Just Doing My Civic Duty, Sir

Jury duty is… interesting. Obviously it would not be in anyone’s best interest for me to discuss the case but I will mention some of the things I found to be most striking. Firstly, on selection day, I found I had a very different experience being called for the AM selection as opposed to last time when my reporting time was 12:45 PM. Employees seemed a lot more polite and less disgruntled than last time. The judge who came into our waiting room to explain some of the statutory exemptions was very down to earth and kind, considering, as he pointed out, no one really wants to be called to jury duty.

I was the very first potential juror to be called out of the waiting room and therefore, also the first to enter the courtroom and be questioned. This meant I had to stand the longest because the judge elaborated on each question in between. I was the first juror chosen out of the potentials to be on the jury. I find this all very interesting because when asked how I’d handle a student who was lying about say, the lateness of a paper, I totally said I would judge him/her based on past offenses. I was reminded by the judge that in the courtroom, that would not be a factor.

And yet, I was chosen. To be honest, the seven of us picked were all upstanding folks who had no beef with anyone. They did not choose the woman whose now-deceased husband had been a drunk and an abuser. (The victim in our case had prior domestic abuse charges.) They did not pick the older man retired from the DOD. (He had specific beliefs about handguns and the two men in our case had been charged with aggravated battery with a deadly firearm.) And of course, they didn’t pick the sociologist whose specialty was in deviant behaviour or the unemployed man who had three relatives on Death Row.

We were the best of the bunch.

I reported on Tuesday and spent from 8:30 until almost 5 listening to witnesses and experts and the victim himself. I must admit that when he got a little choked up, so did I. But I had to remind myself that I could not let emotion decide the law.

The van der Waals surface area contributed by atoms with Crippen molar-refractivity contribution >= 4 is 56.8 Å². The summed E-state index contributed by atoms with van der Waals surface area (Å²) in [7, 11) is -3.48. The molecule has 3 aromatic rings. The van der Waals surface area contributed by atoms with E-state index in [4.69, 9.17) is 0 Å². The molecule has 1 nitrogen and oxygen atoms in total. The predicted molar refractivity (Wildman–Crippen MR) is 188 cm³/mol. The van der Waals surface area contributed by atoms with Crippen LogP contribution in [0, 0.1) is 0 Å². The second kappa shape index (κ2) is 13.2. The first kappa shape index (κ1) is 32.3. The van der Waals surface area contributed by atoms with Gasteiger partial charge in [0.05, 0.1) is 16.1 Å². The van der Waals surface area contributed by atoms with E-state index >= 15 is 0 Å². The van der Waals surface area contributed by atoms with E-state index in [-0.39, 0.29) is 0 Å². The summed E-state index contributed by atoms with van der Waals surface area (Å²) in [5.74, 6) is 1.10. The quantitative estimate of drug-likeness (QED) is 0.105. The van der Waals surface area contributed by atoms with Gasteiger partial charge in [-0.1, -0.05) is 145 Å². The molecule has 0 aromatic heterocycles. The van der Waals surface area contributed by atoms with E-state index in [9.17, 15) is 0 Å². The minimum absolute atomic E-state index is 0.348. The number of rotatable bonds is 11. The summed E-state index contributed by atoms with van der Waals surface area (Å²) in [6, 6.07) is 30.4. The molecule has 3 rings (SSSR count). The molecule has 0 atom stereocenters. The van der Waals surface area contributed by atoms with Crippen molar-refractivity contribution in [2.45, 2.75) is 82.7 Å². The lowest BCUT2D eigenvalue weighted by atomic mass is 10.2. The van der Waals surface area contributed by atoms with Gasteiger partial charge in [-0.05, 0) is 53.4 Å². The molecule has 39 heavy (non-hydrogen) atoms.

Today, once we heard closing statements and were released to deliberate, I was nominated the foreperson. First again! I did take the reigns on things once in our little juror room. We had relatively little argument. We easily figured out the conviction of 2/3 of the charged and though we did waver on the third, got all verdicts decided in two hours. That includes calling everyone back so we could hear a recorded phone call again and lunch that they provided.

One thing that happened that none of us expected was when we were released to deliberate, they kept one girl. She looked scared to death when they told her to stay behind but it turns out she was just the alternate.

When we got back into the courtroom, I answered the judge’s questions to the jury and then after the verdicts were read, we were all escorted out of the courthouse and almost all the way to our cars.

I have to say, it was a very interesting experience. I found it very cool to see how they run the little operations behind the scenes of a trial and all the specific rules they have. It felt very intimidating though, especially when we messed something up and the bailiff had to correct us. I know a lot of people dread jury duty – I was one of them – but I wouldn’t be opposed to doing it again.

I hated being out of touch with my normal daily life. I missed sitting down to my desk and blogging but this was an eye-opening experience and I am really glad I got to partake in it.

One thought on “Just Doing My Civic Duty, Sir

  1. We often forget that Jury Duty is really a privileged for every one involved. I’m glad you had a interesting time (I just couldn’t bring myself to say enjoyed it.)

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